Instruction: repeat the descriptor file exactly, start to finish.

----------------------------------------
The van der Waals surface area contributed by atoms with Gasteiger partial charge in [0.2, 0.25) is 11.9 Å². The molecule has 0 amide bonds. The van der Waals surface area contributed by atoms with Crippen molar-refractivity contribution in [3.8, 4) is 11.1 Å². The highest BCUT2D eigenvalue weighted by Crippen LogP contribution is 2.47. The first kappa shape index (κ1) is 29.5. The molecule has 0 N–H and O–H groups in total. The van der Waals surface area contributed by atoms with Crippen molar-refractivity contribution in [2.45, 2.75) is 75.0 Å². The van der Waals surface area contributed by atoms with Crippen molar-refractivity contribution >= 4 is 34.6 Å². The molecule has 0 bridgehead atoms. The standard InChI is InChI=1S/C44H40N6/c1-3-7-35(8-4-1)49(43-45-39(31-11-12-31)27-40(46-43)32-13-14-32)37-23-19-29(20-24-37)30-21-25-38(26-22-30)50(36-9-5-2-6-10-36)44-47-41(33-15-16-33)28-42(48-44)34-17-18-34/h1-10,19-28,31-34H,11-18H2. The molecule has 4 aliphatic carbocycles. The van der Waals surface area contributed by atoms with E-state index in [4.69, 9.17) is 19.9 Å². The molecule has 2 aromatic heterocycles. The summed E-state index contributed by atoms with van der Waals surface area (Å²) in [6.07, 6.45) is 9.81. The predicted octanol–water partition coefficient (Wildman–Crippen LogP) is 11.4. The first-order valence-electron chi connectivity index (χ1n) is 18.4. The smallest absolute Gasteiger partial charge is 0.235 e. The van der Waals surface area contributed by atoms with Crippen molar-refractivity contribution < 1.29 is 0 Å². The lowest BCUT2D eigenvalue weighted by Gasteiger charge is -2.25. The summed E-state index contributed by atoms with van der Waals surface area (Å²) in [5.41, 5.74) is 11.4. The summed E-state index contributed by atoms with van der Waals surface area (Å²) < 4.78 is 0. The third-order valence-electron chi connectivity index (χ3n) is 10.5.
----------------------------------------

The van der Waals surface area contributed by atoms with Gasteiger partial charge in [0.2, 0.25) is 11.9 Å². The molecule has 0 amide bonds. The van der Waals surface area contributed by atoms with Crippen molar-refractivity contribution in [3.8, 4) is 11.1 Å². The highest BCUT2D eigenvalue weighted by Crippen LogP contribution is 2.47. The first kappa shape index (κ1) is 29.5. The molecule has 0 N–H and O–H groups in total. The van der Waals surface area contributed by atoms with Crippen molar-refractivity contribution in [2.45, 2.75) is 75.0 Å². The van der Waals surface area contributed by atoms with Crippen molar-refractivity contribution >= 4 is 34.6 Å². The molecule has 0 bridgehead atoms. The standard InChI is InChI=1S/C44H40N6/c1-3-7-35(8-4-1)49(43-45-39(31-11-12-31)27-40(46-43)32-13-14-32)37-23-19-29(20-24-37)30-21-25-38(26-22-30)50(36-9-5-2-6-10-36)44-47-41(33-15-16-33)28-42(48-44)34-17-18-34/h1-10,19-28,31-34H,11-18H2. The molecule has 4 aliphatic carbocycles. The van der Waals surface area contributed by atoms with E-state index in [4.69, 9.17) is 19.9 Å². The molecule has 2 aromatic heterocycles. The summed E-state index contributed by atoms with van der Waals surface area (Å²) in [6.07, 6.45) is 9.81. The predicted octanol–water partition coefficient (Wildman–Crippen LogP) is 11.4. The first-order valence-electron chi connectivity index (χ1n) is 18.4. The smallest absolute Gasteiger partial charge is 0.235 e. The van der Waals surface area contributed by atoms with Crippen molar-refractivity contribution < 1.29 is 0 Å². The lowest BCUT2D eigenvalue weighted by Gasteiger charge is -2.25. The summed E-state index contributed by atoms with van der Waals surface area (Å²) in [5.41, 5.74) is 11.4. The summed E-state index contributed by atoms with van der Waals surface area (Å²) < 4.78 is 0. The third-order valence-electron chi connectivity index (χ3n) is 10.5.